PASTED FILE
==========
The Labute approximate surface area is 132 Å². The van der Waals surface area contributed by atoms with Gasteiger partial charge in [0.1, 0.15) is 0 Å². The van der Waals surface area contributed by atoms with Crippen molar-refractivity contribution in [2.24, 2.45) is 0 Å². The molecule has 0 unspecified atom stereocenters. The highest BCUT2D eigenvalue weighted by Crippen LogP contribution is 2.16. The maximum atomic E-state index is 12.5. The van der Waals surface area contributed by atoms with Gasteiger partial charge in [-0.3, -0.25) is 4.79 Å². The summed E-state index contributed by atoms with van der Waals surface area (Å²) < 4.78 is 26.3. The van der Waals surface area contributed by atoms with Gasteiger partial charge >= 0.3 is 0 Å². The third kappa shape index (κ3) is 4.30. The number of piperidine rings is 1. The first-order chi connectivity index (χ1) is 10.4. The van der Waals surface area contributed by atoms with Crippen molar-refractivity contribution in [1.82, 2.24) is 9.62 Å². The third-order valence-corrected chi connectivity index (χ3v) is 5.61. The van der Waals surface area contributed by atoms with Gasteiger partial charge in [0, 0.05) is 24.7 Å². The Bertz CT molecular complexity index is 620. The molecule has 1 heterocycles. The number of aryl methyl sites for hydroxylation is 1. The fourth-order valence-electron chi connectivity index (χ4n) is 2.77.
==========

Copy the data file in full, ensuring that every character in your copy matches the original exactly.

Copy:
The Labute approximate surface area is 132 Å². The van der Waals surface area contributed by atoms with Gasteiger partial charge in [0.1, 0.15) is 0 Å². The van der Waals surface area contributed by atoms with Crippen molar-refractivity contribution in [2.24, 2.45) is 0 Å². The molecule has 0 unspecified atom stereocenters. The highest BCUT2D eigenvalue weighted by Crippen LogP contribution is 2.16. The maximum atomic E-state index is 12.5. The van der Waals surface area contributed by atoms with Gasteiger partial charge in [-0.3, -0.25) is 4.79 Å². The summed E-state index contributed by atoms with van der Waals surface area (Å²) < 4.78 is 26.3. The van der Waals surface area contributed by atoms with Gasteiger partial charge >= 0.3 is 0 Å². The third kappa shape index (κ3) is 4.30. The number of piperidine rings is 1. The first-order chi connectivity index (χ1) is 10.4. The van der Waals surface area contributed by atoms with Crippen molar-refractivity contribution in [1.82, 2.24) is 9.62 Å². The third-order valence-corrected chi connectivity index (χ3v) is 5.61. The van der Waals surface area contributed by atoms with Gasteiger partial charge in [0, 0.05) is 24.7 Å². The Bertz CT molecular complexity index is 620. The molecule has 1 heterocycles. The number of aryl methyl sites for hydroxylation is 1. The fourth-order valence-electron chi connectivity index (χ4n) is 2.77.